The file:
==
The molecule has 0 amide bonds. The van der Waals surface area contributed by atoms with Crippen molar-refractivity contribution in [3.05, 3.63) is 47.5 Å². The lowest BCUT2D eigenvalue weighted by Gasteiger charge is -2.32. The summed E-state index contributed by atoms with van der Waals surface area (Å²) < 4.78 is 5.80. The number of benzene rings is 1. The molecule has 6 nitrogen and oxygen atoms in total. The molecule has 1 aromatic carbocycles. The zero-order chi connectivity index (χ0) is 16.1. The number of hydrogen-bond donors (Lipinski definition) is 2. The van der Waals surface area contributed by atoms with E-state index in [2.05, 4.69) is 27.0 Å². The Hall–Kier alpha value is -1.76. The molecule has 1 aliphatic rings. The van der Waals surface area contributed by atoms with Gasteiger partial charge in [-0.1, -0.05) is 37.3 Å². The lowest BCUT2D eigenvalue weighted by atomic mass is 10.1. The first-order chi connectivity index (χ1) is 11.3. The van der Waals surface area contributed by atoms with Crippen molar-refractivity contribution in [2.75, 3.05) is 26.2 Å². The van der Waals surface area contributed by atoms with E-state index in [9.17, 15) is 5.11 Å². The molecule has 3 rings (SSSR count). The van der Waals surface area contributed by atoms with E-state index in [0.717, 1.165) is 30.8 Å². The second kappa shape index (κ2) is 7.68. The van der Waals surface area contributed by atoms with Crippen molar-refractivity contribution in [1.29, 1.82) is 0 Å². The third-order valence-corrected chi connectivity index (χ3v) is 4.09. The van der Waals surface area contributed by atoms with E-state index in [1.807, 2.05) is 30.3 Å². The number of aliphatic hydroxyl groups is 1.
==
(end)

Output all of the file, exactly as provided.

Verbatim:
The molecule has 0 amide bonds. The van der Waals surface area contributed by atoms with Crippen molar-refractivity contribution in [3.05, 3.63) is 47.5 Å². The lowest BCUT2D eigenvalue weighted by Gasteiger charge is -2.32. The summed E-state index contributed by atoms with van der Waals surface area (Å²) < 4.78 is 5.80. The number of benzene rings is 1. The molecule has 6 nitrogen and oxygen atoms in total. The molecule has 1 aromatic carbocycles. The zero-order chi connectivity index (χ0) is 16.1. The number of hydrogen-bond donors (Lipinski definition) is 2. The van der Waals surface area contributed by atoms with E-state index in [2.05, 4.69) is 27.0 Å². The Hall–Kier alpha value is -1.76. The molecule has 1 aliphatic rings. The van der Waals surface area contributed by atoms with Gasteiger partial charge in [-0.1, -0.05) is 37.3 Å². The lowest BCUT2D eigenvalue weighted by atomic mass is 10.1. The first-order chi connectivity index (χ1) is 11.3. The van der Waals surface area contributed by atoms with Crippen molar-refractivity contribution in [2.75, 3.05) is 26.2 Å². The van der Waals surface area contributed by atoms with E-state index in [9.17, 15) is 5.11 Å². The molecule has 3 rings (SSSR count). The van der Waals surface area contributed by atoms with E-state index in [0.717, 1.165) is 30.8 Å². The second kappa shape index (κ2) is 7.68. The van der Waals surface area contributed by atoms with Crippen molar-refractivity contribution in [1.29, 1.82) is 0 Å². The third-order valence-corrected chi connectivity index (χ3v) is 4.09. The van der Waals surface area contributed by atoms with E-state index in [1.807, 2.05) is 30.3 Å². The number of aliphatic hydroxyl groups is 1.